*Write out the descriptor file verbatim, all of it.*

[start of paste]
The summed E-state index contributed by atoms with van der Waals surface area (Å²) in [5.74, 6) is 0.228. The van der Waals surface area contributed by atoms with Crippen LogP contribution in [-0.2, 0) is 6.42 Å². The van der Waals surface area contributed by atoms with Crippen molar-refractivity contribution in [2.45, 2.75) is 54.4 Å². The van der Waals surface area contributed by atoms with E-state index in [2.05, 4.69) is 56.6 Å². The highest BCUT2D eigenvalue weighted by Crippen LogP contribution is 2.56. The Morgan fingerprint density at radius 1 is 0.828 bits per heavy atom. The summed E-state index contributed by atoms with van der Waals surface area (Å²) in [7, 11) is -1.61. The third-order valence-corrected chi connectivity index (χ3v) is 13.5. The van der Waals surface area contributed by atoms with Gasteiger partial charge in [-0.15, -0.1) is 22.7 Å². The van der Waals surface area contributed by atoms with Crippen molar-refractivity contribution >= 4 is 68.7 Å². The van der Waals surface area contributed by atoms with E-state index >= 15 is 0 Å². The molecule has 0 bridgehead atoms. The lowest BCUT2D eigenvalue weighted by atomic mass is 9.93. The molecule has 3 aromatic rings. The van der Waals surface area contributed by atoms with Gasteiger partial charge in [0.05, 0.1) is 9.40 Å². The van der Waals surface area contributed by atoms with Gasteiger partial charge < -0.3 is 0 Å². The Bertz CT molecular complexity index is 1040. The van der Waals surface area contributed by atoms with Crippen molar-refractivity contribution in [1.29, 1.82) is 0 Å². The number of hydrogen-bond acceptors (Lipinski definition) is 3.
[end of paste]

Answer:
The summed E-state index contributed by atoms with van der Waals surface area (Å²) in [5.74, 6) is 0.228. The van der Waals surface area contributed by atoms with Crippen LogP contribution in [-0.2, 0) is 6.42 Å². The van der Waals surface area contributed by atoms with Crippen molar-refractivity contribution in [2.45, 2.75) is 54.4 Å². The van der Waals surface area contributed by atoms with E-state index in [2.05, 4.69) is 56.6 Å². The highest BCUT2D eigenvalue weighted by Crippen LogP contribution is 2.56. The Morgan fingerprint density at radius 1 is 0.828 bits per heavy atom. The summed E-state index contributed by atoms with van der Waals surface area (Å²) in [7, 11) is -1.61. The third-order valence-corrected chi connectivity index (χ3v) is 13.5. The van der Waals surface area contributed by atoms with Gasteiger partial charge in [-0.15, -0.1) is 22.7 Å². The van der Waals surface area contributed by atoms with Crippen molar-refractivity contribution >= 4 is 68.7 Å². The van der Waals surface area contributed by atoms with E-state index >= 15 is 0 Å². The molecule has 0 bridgehead atoms. The lowest BCUT2D eigenvalue weighted by atomic mass is 9.93. The molecule has 3 aromatic rings. The van der Waals surface area contributed by atoms with Gasteiger partial charge in [0.05, 0.1) is 9.40 Å². The van der Waals surface area contributed by atoms with Gasteiger partial charge < -0.3 is 0 Å². The Bertz CT molecular complexity index is 1040. The van der Waals surface area contributed by atoms with Crippen molar-refractivity contribution in [1.29, 1.82) is 0 Å². The number of hydrogen-bond acceptors (Lipinski definition) is 3.